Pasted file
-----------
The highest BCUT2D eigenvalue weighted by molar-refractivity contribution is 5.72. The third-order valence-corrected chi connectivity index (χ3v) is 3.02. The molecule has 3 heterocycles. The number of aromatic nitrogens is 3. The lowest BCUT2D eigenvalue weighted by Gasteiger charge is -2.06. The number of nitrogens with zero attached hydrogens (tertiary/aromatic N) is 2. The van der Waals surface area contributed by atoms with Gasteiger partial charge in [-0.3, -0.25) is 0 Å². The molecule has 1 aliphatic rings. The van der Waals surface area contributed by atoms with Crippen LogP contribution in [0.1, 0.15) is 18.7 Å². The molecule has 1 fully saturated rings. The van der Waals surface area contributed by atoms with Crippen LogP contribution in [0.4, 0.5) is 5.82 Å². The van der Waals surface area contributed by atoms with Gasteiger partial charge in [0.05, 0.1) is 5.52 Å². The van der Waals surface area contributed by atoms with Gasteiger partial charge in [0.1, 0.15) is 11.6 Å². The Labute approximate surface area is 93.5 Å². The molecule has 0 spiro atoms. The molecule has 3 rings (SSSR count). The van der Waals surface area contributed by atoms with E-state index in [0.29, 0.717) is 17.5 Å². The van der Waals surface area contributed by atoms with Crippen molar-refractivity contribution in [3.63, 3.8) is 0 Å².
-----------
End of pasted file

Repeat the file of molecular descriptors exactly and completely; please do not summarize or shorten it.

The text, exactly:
The highest BCUT2D eigenvalue weighted by molar-refractivity contribution is 5.72. The third-order valence-corrected chi connectivity index (χ3v) is 3.02. The molecule has 3 heterocycles. The number of aromatic nitrogens is 3. The lowest BCUT2D eigenvalue weighted by Gasteiger charge is -2.06. The number of nitrogens with zero attached hydrogens (tertiary/aromatic N) is 2. The van der Waals surface area contributed by atoms with Gasteiger partial charge in [-0.3, -0.25) is 0 Å². The molecule has 1 aliphatic rings. The van der Waals surface area contributed by atoms with Crippen LogP contribution in [0.1, 0.15) is 18.7 Å². The molecule has 1 fully saturated rings. The van der Waals surface area contributed by atoms with Crippen LogP contribution in [0.4, 0.5) is 5.82 Å². The van der Waals surface area contributed by atoms with Gasteiger partial charge in [0.05, 0.1) is 5.52 Å². The van der Waals surface area contributed by atoms with Gasteiger partial charge in [0.1, 0.15) is 11.6 Å². The Labute approximate surface area is 93.5 Å². The molecule has 0 spiro atoms. The molecule has 3 rings (SSSR count). The van der Waals surface area contributed by atoms with E-state index in [0.29, 0.717) is 17.5 Å². The van der Waals surface area contributed by atoms with Crippen molar-refractivity contribution in [3.63, 3.8) is 0 Å².